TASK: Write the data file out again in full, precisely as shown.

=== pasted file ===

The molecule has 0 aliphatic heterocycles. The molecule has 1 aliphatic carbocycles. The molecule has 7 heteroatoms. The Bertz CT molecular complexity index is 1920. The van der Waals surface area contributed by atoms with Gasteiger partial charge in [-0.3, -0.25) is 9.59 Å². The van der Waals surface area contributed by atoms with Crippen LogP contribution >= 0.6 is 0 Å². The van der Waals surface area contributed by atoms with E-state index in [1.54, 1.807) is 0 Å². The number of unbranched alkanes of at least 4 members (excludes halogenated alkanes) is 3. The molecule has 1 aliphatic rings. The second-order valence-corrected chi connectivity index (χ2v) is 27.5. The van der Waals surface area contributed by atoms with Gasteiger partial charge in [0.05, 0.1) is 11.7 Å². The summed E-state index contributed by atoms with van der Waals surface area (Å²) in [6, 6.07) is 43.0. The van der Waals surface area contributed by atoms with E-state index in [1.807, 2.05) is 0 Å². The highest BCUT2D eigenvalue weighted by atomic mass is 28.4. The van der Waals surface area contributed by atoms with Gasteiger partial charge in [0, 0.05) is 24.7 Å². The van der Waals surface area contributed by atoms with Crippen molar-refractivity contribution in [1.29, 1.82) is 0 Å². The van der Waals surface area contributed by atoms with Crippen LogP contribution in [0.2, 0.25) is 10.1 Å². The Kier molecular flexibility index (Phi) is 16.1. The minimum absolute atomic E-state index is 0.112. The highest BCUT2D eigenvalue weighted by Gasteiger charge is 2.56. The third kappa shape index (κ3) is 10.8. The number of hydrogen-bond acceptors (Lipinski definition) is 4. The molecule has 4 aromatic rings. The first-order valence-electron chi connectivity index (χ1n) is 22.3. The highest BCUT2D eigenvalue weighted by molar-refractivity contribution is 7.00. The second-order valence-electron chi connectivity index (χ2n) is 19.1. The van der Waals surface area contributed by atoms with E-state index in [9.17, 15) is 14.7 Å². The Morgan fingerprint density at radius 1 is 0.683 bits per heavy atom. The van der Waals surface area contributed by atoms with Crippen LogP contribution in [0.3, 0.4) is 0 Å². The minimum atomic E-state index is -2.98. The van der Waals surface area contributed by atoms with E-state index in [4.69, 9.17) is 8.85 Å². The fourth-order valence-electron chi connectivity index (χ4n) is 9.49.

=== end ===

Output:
The molecule has 0 aliphatic heterocycles. The molecule has 1 aliphatic carbocycles. The molecule has 7 heteroatoms. The Bertz CT molecular complexity index is 1920. The van der Waals surface area contributed by atoms with Gasteiger partial charge in [-0.3, -0.25) is 9.59 Å². The van der Waals surface area contributed by atoms with Crippen LogP contribution >= 0.6 is 0 Å². The van der Waals surface area contributed by atoms with E-state index in [1.54, 1.807) is 0 Å². The number of unbranched alkanes of at least 4 members (excludes halogenated alkanes) is 3. The molecule has 1 aliphatic rings. The second-order valence-corrected chi connectivity index (χ2v) is 27.5. The van der Waals surface area contributed by atoms with Gasteiger partial charge in [0.05, 0.1) is 11.7 Å². The summed E-state index contributed by atoms with van der Waals surface area (Å²) in [6, 6.07) is 43.0. The van der Waals surface area contributed by atoms with E-state index in [1.807, 2.05) is 0 Å². The highest BCUT2D eigenvalue weighted by atomic mass is 28.4. The van der Waals surface area contributed by atoms with Gasteiger partial charge in [0, 0.05) is 24.7 Å². The van der Waals surface area contributed by atoms with Crippen molar-refractivity contribution in [1.29, 1.82) is 0 Å². The van der Waals surface area contributed by atoms with Crippen LogP contribution in [0.2, 0.25) is 10.1 Å². The Kier molecular flexibility index (Phi) is 16.1. The minimum absolute atomic E-state index is 0.112. The highest BCUT2D eigenvalue weighted by Gasteiger charge is 2.56. The third kappa shape index (κ3) is 10.8. The number of hydrogen-bond acceptors (Lipinski definition) is 4. The molecule has 4 aromatic rings. The first-order valence-electron chi connectivity index (χ1n) is 22.3. The highest BCUT2D eigenvalue weighted by molar-refractivity contribution is 7.00. The second-order valence-electron chi connectivity index (χ2n) is 19.1. The van der Waals surface area contributed by atoms with E-state index in [9.17, 15) is 14.7 Å². The Morgan fingerprint density at radius 1 is 0.683 bits per heavy atom. The van der Waals surface area contributed by atoms with Crippen LogP contribution in [0.3, 0.4) is 0 Å². The minimum atomic E-state index is -2.98. The van der Waals surface area contributed by atoms with E-state index in [4.69, 9.17) is 8.85 Å². The fourth-order valence-electron chi connectivity index (χ4n) is 9.49.